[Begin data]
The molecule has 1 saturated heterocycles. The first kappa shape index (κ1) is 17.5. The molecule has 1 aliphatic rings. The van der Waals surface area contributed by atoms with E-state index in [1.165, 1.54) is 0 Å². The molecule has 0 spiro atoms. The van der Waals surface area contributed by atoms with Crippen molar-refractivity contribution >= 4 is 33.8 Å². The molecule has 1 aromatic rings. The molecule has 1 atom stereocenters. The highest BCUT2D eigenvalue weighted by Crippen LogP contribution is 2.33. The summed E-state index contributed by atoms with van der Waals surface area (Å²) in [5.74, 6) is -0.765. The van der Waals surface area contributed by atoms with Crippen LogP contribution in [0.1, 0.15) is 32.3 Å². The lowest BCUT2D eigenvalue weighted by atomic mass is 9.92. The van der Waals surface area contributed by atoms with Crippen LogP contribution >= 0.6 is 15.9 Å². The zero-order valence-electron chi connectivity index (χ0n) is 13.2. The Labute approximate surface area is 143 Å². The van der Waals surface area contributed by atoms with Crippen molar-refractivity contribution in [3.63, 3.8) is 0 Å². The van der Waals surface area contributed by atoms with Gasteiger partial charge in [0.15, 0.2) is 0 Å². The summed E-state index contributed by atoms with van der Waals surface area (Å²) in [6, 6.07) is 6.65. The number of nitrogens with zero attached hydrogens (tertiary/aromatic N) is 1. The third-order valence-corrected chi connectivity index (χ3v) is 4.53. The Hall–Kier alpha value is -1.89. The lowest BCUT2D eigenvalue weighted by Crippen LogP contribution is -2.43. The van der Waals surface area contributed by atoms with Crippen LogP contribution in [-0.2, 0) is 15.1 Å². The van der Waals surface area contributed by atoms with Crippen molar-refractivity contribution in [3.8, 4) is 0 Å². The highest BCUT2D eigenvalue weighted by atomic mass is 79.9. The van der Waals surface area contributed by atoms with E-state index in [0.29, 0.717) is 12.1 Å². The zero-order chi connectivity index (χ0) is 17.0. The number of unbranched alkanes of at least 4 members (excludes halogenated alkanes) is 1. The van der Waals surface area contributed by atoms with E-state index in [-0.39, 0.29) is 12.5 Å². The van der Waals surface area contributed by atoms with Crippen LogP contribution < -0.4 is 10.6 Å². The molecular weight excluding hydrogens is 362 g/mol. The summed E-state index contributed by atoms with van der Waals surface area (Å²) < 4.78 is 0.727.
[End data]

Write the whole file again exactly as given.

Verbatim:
The molecule has 1 saturated heterocycles. The first kappa shape index (κ1) is 17.5. The molecule has 1 aliphatic rings. The van der Waals surface area contributed by atoms with E-state index in [1.165, 1.54) is 0 Å². The molecule has 0 spiro atoms. The van der Waals surface area contributed by atoms with Crippen molar-refractivity contribution >= 4 is 33.8 Å². The molecule has 1 aromatic rings. The molecule has 1 atom stereocenters. The highest BCUT2D eigenvalue weighted by Crippen LogP contribution is 2.33. The summed E-state index contributed by atoms with van der Waals surface area (Å²) in [5.74, 6) is -0.765. The van der Waals surface area contributed by atoms with Crippen LogP contribution in [0.1, 0.15) is 32.3 Å². The lowest BCUT2D eigenvalue weighted by atomic mass is 9.92. The van der Waals surface area contributed by atoms with Crippen LogP contribution >= 0.6 is 15.9 Å². The zero-order valence-electron chi connectivity index (χ0n) is 13.2. The Labute approximate surface area is 143 Å². The van der Waals surface area contributed by atoms with Crippen molar-refractivity contribution in [3.63, 3.8) is 0 Å². The van der Waals surface area contributed by atoms with Gasteiger partial charge in [0.15, 0.2) is 0 Å². The summed E-state index contributed by atoms with van der Waals surface area (Å²) in [6, 6.07) is 6.65. The number of nitrogens with zero attached hydrogens (tertiary/aromatic N) is 1. The third-order valence-corrected chi connectivity index (χ3v) is 4.53. The Hall–Kier alpha value is -1.89. The lowest BCUT2D eigenvalue weighted by Crippen LogP contribution is -2.43. The van der Waals surface area contributed by atoms with Crippen LogP contribution in [-0.2, 0) is 15.1 Å². The van der Waals surface area contributed by atoms with Crippen molar-refractivity contribution in [3.8, 4) is 0 Å². The highest BCUT2D eigenvalue weighted by atomic mass is 79.9. The van der Waals surface area contributed by atoms with E-state index in [0.29, 0.717) is 12.1 Å². The zero-order chi connectivity index (χ0) is 17.0. The number of unbranched alkanes of at least 4 members (excludes halogenated alkanes) is 1. The van der Waals surface area contributed by atoms with E-state index in [-0.39, 0.29) is 12.5 Å². The van der Waals surface area contributed by atoms with Crippen LogP contribution < -0.4 is 10.6 Å². The molecular weight excluding hydrogens is 362 g/mol. The summed E-state index contributed by atoms with van der Waals surface area (Å²) < 4.78 is 0.727.